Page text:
GPS Coordinates: 53.7171, -6.3566 | View On Google Maps ⇨
Drogheda was originally two towns built on either side of the River Boyne. Hugh De Lacy granted a charter for the establishment of Drogheda town on the Meath side of the river in 1194, whereas Bertram de Verdun, another prominent Anglo-Norman, founded his town on the Louth side of the river. The two towns were later joined into one in 1412.
In the 13th century the towns received numerous murage grants for the creation of walls to replace their existing earthen banks and wooden palisade defences which dated from the 12th century. By 1334 the two town walls were completed, they enclosed 113 acres of land. The walls perimeter was an impressive 3,545m, which made Drogheda one of the largest walled towns of its time.
The stone walls were 5-7m in height, 1-2m in width, and included a battlemented and arcaded wall walk. The walls had 8 main gates and at least 4 smaller ones. One of the best surviving parts of Drogheda’s walls to this day is St Laurence's Gate. Dated to the mid 13th century, the gate was four stories high, was double-towered and had both a barbican and a portcullis.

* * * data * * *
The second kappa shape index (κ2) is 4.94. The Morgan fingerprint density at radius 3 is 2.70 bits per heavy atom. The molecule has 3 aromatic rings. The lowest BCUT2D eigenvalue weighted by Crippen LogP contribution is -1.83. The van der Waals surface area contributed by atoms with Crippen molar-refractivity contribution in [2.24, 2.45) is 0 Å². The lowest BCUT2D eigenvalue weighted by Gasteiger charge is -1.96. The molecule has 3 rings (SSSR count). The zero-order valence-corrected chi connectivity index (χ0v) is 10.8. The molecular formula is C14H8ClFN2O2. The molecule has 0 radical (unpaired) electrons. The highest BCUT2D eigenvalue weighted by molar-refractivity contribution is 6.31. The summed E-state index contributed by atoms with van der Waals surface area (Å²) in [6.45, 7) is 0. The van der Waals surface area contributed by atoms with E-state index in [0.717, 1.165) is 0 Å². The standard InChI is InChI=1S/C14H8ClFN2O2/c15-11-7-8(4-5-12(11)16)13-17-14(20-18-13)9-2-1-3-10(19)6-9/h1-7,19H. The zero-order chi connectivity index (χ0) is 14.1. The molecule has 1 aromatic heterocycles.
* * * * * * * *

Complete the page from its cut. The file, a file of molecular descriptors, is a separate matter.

The walls of Drogheda held out against attacks from Edward the Bruce between 1315-1317 and Phelim O’Neill in 1641-1642. Cromwell breached the walls in 1649 and sacked the town. The walls were rebuilt in 1689 to better survive cannon fire, but were never tested because the Williamite victory in 1690 at the Battle of the Boyne, led directly to the town’s surrender the next day. After this, the redundant walls were gradually removed. However, fragments of the wall can still be seen at Scotch Hall, Butter Gate, Featherbed Lane and Millmount.
Where better to start your visit to Drogheda than at the imposing structure of St Laurence’s Gate, the best surviving medieval gate in the town. Just beyond this is Highlanes Gallery, whose collection displays the ceremonial sword and mace presented to Drogheda Corporation by King William III after the Battle of the Boyne.
Next check out the Tholsel, built in 1770, it served as the centre of municipal authority for 130 years. The building regularly hosted sessions of the Irish Parliament and is now where Drogheda’s Historic Guided Tour starts.
St. Peter’s Roman Catholic Church houses the preserved head of St Oliver Plunkett (1625–81), the last Catholic martyr to die in England. There is also the Millmount Complex, a Martello tower with a long history, which is now a museum and offers great views over Drogheda.